top cx logo
cx logo
Explorearrow down
search icon
arrow down

Covid-19 in France: What impact on work?

As French President Emmanuel Macron has announced tough measures across the country to reduce the spread of coronavirus Covid-19, we answer questions about the impact on work and workplaces.

In his statement made at 20h last night (Thursday March 12), Mr Macron called the virus “the most serious health crisis that France has known for a century”.

Figures from the latest health update (Thursday March 12) show that 61 people have now died in France, and more than 3,000 cases are now confirmed.

The economy and workplaces are already being affected by the virus. The Paris Stock Exchange saw the greatest drop in its history yesterday, closing at -12.3%.

Will I be paid if I don’t or can’t go into work?

President Macron has announced an “exceptional and massive” aid package to help workers affected by the virus. This will apply mainly through the principle of “technical unemployment” status, which will affect tens of thousands of workers nationwide.

Also known as “partial activity” status, this means that workers will avoid losing their jobs if they are not able to work due to self-isolation.

Under the rules, workers receive 84% of their usual net salary, financed by State aid. Companies requesting to be part of the scheme will receive a response from the ministry of work “within 48 hours”, it has said.

Can I work from home?

President Macron called for businesses to enable staff to work from home if possible.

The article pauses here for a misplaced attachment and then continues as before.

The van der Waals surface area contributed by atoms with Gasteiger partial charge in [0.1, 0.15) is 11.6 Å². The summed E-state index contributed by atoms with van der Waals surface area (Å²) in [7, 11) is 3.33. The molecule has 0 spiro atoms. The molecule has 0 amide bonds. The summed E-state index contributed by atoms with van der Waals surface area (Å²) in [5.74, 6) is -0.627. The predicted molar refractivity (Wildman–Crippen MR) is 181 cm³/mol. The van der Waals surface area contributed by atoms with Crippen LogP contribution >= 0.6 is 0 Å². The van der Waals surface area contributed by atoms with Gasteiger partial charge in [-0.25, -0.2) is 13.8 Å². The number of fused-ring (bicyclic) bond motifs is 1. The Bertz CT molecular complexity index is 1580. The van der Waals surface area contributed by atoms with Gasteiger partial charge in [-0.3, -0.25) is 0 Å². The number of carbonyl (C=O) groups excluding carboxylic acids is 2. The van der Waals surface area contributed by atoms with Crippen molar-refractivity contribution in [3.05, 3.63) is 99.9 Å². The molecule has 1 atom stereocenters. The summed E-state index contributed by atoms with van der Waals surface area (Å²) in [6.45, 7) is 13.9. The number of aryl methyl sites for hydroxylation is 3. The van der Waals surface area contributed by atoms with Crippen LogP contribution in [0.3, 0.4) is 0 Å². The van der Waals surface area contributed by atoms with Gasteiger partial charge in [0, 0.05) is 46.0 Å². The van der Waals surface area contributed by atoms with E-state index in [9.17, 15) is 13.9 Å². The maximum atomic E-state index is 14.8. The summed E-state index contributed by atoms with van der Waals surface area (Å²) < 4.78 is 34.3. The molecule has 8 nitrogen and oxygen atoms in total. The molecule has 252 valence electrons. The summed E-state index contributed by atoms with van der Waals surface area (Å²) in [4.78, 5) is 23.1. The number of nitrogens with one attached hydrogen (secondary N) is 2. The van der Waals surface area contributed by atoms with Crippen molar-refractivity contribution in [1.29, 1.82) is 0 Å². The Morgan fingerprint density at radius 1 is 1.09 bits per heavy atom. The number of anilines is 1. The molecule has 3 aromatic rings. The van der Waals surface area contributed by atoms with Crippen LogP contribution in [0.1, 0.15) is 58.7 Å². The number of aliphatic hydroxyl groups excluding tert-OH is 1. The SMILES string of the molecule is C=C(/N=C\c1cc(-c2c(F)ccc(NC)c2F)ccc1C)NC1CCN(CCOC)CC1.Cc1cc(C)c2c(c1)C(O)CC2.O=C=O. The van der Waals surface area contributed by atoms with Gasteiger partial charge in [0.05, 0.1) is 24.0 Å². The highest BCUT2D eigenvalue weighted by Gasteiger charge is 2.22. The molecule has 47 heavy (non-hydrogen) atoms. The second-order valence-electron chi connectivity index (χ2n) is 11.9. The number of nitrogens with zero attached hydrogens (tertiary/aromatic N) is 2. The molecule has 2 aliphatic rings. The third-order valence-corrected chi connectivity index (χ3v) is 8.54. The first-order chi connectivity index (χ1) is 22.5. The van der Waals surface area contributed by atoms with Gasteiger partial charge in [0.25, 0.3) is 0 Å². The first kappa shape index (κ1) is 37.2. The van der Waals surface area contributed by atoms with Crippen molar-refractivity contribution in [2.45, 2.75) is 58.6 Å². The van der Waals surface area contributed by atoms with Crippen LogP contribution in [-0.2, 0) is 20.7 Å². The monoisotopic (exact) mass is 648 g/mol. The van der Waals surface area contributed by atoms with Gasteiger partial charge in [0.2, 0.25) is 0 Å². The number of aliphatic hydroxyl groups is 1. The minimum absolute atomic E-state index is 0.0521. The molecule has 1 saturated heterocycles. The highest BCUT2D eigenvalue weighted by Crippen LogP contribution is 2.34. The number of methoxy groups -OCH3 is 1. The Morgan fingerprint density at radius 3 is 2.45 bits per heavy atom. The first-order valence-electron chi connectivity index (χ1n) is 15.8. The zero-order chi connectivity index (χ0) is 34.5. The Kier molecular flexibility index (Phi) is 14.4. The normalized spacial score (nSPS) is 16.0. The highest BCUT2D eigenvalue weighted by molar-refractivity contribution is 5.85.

One third of workers (34%) in the private sector - and half in the Ile-de-France region - were able to work from home during the recent pensions strikes, a CSA study by social workplace consultancy Malakoff Humanis found.

Another study done from 6-15 February found that 27% of businesses had already offered their staff the option to work from home, and 36% of employees said their companies had allowed them to do so, to avoid them having to come into the office or stop work completely.

What if I have to stay home to look after children?

So far, ministers have announced special childcare measures will be put in place, especially for parents who work in healthcare (and who are therefore needed to help stop the spread of the virus).

There will be a childcare service put in place for parents who are “necessary for crisis management [of the virus]” - principally, healthcare professionals - implemented “region by region”, Mr Macron said.

This will be introduced “in the next few days”.

National Education Minister Jean-Michel Blanquer also added that a “minimum [childcare] service” would be put in place, with the exact details still to be worked out.

He said: “We will organise a minimum service, for example for children of professional medical carers, so that they will be able to go into work, precisely to help cure people.”

Work Minister Muriel Pénicaud has also promised that France would have “the most protective system in Europe”, and said that there was “no worry” necessary for parents or employers.

Parents who need to stay at home to look after children will be entitled to compensation, she said, the system for which is already “online” and will be “available from Monday”.